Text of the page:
Monday, March 7, 2016

If You're Asian, the US Isn't the Place to be a Star

There's a part of me that's always been a little out of touch with American pop culture. For instance, I've never been a movie person. It's a good year if I see more than one in the theater, and usually when people ask me what the last movie I saw was, it takes me a moment or two to figure out what it probably was.

I say probably, because sometimes I'm honestly not sure. Though at the moment, I can say the last movie was Star Wars: The Force Awakens. If you ask me six months from now, the answer might be the same.

This past week there was a lot of #OscarsSoWhite going around on Twitter, along with Chris Rock's tasteless joke about Asians. A lot has already been written about that, but it touched a nerve in me as an American-born Asian. Part of it has to do with movies, but really, it's about any Asian who wants to perform in the public. One doesn't have to be a movie lover to see that Asians are invisible in the cultural zeitgeist, and it's a thought that started with me discovering a number of Asian pop stars who were born and/or grew up in the United States but make their livings abroad.

Because I am an anime fan, it was not surprising that I would end up with a taste for j-pop, but what is unusual, is that my favorite j-pop artist was not born in Japan. nano (stylized in lowercase) was born in New York and I suspect speaks better English than Japanese. For example, this interview with nano is clearly intended for a Japanese audience because of the subtitles, but nano is answering in English.

nano's music has been featured in a number of TV shows, video games, and of course collected in multiple studio albums.

You also might notice that I've been avoiding gender pronouns (which makes talking about nano a real pain), but near as I can tell this is intentional. Japanese is a non-gendered language and nano does not present as one or the other. Unfortunately, most of nano's music is currently blocked from American viewers on YouTube due to a snafu that occurred when YouTube Red landed (a lot of Japanese music got region blocked then), and I had trouble linking my favorite video from NicoNico, but this gives an idea of nano's voice and music aesthetic.



nano's face is never shown in full, though usually it's obscured by a hood (this is the first video without the hoodie). Gender is left ambiguous. And one might notice that nano's music is not bubbly j-pop either, but something a little harder. Could nano have had a multi-album career in the US?

Probably not.

Hikaru Utada is another American-born Japanese who tried her luck in Japan, and became huge in her ancestral country with multiple #1 hits. She then came back and tried the English language market, but even though she's released three albums here, she hasn't been able to make the same kind of in-roads.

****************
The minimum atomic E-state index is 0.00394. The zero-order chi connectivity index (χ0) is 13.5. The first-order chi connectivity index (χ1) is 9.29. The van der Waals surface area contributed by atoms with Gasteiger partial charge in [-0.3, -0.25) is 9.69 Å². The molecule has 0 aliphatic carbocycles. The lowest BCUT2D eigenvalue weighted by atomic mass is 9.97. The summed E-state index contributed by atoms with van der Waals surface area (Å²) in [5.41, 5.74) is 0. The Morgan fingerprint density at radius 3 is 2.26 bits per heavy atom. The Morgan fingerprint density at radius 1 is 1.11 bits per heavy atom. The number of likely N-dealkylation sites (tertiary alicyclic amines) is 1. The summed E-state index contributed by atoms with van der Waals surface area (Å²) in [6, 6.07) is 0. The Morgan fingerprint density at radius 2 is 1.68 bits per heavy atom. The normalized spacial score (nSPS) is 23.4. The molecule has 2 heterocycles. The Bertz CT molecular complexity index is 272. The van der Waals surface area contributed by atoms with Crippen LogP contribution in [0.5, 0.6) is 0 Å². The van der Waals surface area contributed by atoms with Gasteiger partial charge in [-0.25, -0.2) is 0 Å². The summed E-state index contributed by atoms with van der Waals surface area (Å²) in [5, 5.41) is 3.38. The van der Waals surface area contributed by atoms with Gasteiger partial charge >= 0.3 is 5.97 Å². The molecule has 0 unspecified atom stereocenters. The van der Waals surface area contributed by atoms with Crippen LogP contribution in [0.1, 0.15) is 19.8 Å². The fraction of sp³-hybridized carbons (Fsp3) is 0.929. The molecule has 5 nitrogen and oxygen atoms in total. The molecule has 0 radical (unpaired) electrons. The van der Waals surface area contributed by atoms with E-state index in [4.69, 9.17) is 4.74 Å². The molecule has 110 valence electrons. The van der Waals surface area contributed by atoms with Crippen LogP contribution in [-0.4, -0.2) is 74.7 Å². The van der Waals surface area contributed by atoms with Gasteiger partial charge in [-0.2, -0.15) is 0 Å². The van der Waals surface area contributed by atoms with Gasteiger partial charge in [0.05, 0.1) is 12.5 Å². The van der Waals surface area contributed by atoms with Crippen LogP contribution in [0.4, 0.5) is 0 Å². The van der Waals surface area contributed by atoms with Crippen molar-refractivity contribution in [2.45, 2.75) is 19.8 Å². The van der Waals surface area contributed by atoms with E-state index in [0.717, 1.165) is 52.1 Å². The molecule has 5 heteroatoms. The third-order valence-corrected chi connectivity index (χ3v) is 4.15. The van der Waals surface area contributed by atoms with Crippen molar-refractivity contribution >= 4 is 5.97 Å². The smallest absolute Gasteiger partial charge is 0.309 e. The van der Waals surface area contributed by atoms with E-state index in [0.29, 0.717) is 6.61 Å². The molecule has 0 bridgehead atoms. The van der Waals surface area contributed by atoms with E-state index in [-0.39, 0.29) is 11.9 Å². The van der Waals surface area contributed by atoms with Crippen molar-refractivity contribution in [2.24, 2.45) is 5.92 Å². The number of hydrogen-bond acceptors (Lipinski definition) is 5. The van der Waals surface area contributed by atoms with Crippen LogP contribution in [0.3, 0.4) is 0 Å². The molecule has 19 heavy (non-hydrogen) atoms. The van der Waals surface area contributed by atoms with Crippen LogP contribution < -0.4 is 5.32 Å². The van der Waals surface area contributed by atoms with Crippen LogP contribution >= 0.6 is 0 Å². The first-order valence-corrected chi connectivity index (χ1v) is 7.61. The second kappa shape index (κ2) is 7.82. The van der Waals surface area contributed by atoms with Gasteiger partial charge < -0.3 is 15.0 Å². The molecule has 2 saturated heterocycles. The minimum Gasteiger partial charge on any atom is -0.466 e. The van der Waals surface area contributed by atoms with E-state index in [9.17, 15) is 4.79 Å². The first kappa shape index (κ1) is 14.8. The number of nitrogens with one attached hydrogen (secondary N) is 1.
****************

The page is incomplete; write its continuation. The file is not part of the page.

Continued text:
This phenomenon isn't limited to Japanese either. I was surprised to discover that half of the Korean boy band Shinhwa had spent part of their formative years in America, and at least one was a citizen (though he eventually gave up his citizenship).

When Asians are in music at all in the US, they are generally part of a band, or they're biracial where they can pass as non-Asian (Norah Jones comes to mind).

Asian men in particular, don't get the opportunity to enjoy the kind of performance that Shinhwa does. Take a look at one of their videos, and even if they weren't an all Korean group, could you imagine seeing just one Asian guy getting to perform like that in an American music video as one of the main stars?



Asian men don't get to be sexy in American pop culture. I'm not surprised the Shinhwa members that went to middle school and high school in the US decided to move back to Korea, because what they are there is much better than what they could be here.

There was a round table interview with several minorities about diversity in TV and movies in the New York Times a couple weeks ago, and in it, the words that stuck out at me the most were from Ken Jeong.

He was quoting an acting professor of his who said, "You’re a good actor, which is why I’m telling you, stay the hell out of L.A. There’s not much of a future for you. Go to Asia."

For some Asian Americans, that's an option, because they have foreign born parents, speak the language, and/or have relatives who might be able to assist with getting them settled after they cross the ocean. But it's not an option for everyone.

For those like me, who are so far removed from our ancestral homes, all we've got is what's available in the US. These industries are rough enough even without being Asian.

I'm glad that TV is getting better about including us, but movies have a long way to go, and so does music.